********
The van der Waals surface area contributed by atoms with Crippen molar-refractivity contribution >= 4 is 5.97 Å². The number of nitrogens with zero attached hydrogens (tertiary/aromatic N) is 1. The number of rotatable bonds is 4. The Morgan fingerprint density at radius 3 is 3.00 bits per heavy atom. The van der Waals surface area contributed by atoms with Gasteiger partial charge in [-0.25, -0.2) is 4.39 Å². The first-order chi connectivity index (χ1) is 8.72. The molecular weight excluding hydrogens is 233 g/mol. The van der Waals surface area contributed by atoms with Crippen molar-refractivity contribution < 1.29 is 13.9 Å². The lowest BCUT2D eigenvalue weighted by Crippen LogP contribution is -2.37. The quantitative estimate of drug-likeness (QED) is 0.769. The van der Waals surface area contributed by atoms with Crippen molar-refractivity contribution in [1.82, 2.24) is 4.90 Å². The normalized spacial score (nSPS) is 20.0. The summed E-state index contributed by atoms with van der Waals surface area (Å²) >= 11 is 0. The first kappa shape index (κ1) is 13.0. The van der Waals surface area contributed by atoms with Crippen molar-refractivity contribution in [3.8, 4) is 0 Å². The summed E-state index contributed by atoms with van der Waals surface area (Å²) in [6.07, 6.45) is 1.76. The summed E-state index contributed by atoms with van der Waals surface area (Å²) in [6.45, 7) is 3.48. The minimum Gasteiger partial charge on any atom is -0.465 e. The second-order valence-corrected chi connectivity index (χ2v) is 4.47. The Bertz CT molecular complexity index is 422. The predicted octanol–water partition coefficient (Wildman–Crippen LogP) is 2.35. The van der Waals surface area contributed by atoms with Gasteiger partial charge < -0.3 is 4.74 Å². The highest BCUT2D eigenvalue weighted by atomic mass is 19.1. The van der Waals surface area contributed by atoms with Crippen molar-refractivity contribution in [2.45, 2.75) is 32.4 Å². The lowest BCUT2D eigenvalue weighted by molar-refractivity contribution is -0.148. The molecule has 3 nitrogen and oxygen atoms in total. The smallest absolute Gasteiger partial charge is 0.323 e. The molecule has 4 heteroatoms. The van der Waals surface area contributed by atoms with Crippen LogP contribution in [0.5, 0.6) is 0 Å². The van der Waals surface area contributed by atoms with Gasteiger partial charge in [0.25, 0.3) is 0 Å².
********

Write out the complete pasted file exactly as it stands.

The van der Waals surface area contributed by atoms with Crippen molar-refractivity contribution >= 4 is 5.97 Å². The number of nitrogens with zero attached hydrogens (tertiary/aromatic N) is 1. The number of rotatable bonds is 4. The Morgan fingerprint density at radius 3 is 3.00 bits per heavy atom. The van der Waals surface area contributed by atoms with Gasteiger partial charge in [-0.25, -0.2) is 4.39 Å². The first-order chi connectivity index (χ1) is 8.72. The molecular weight excluding hydrogens is 233 g/mol. The van der Waals surface area contributed by atoms with Crippen molar-refractivity contribution < 1.29 is 13.9 Å². The lowest BCUT2D eigenvalue weighted by Crippen LogP contribution is -2.37. The quantitative estimate of drug-likeness (QED) is 0.769. The van der Waals surface area contributed by atoms with Crippen molar-refractivity contribution in [1.82, 2.24) is 4.90 Å². The normalized spacial score (nSPS) is 20.0. The summed E-state index contributed by atoms with van der Waals surface area (Å²) >= 11 is 0. The first kappa shape index (κ1) is 13.0. The van der Waals surface area contributed by atoms with Crippen molar-refractivity contribution in [3.8, 4) is 0 Å². The summed E-state index contributed by atoms with van der Waals surface area (Å²) in [6.07, 6.45) is 1.76. The summed E-state index contributed by atoms with van der Waals surface area (Å²) in [6.45, 7) is 3.48. The minimum Gasteiger partial charge on any atom is -0.465 e. The second-order valence-corrected chi connectivity index (χ2v) is 4.47. The Bertz CT molecular complexity index is 422. The predicted octanol–water partition coefficient (Wildman–Crippen LogP) is 2.35. The van der Waals surface area contributed by atoms with Gasteiger partial charge < -0.3 is 4.74 Å². The highest BCUT2D eigenvalue weighted by atomic mass is 19.1. The van der Waals surface area contributed by atoms with Crippen molar-refractivity contribution in [2.45, 2.75) is 32.4 Å². The lowest BCUT2D eigenvalue weighted by molar-refractivity contribution is -0.148. The molecule has 3 nitrogen and oxygen atoms in total. The smallest absolute Gasteiger partial charge is 0.323 e. The molecule has 4 heteroatoms. The van der Waals surface area contributed by atoms with Crippen LogP contribution in [0.5, 0.6) is 0 Å². The van der Waals surface area contributed by atoms with Gasteiger partial charge in [0.25, 0.3) is 0 Å².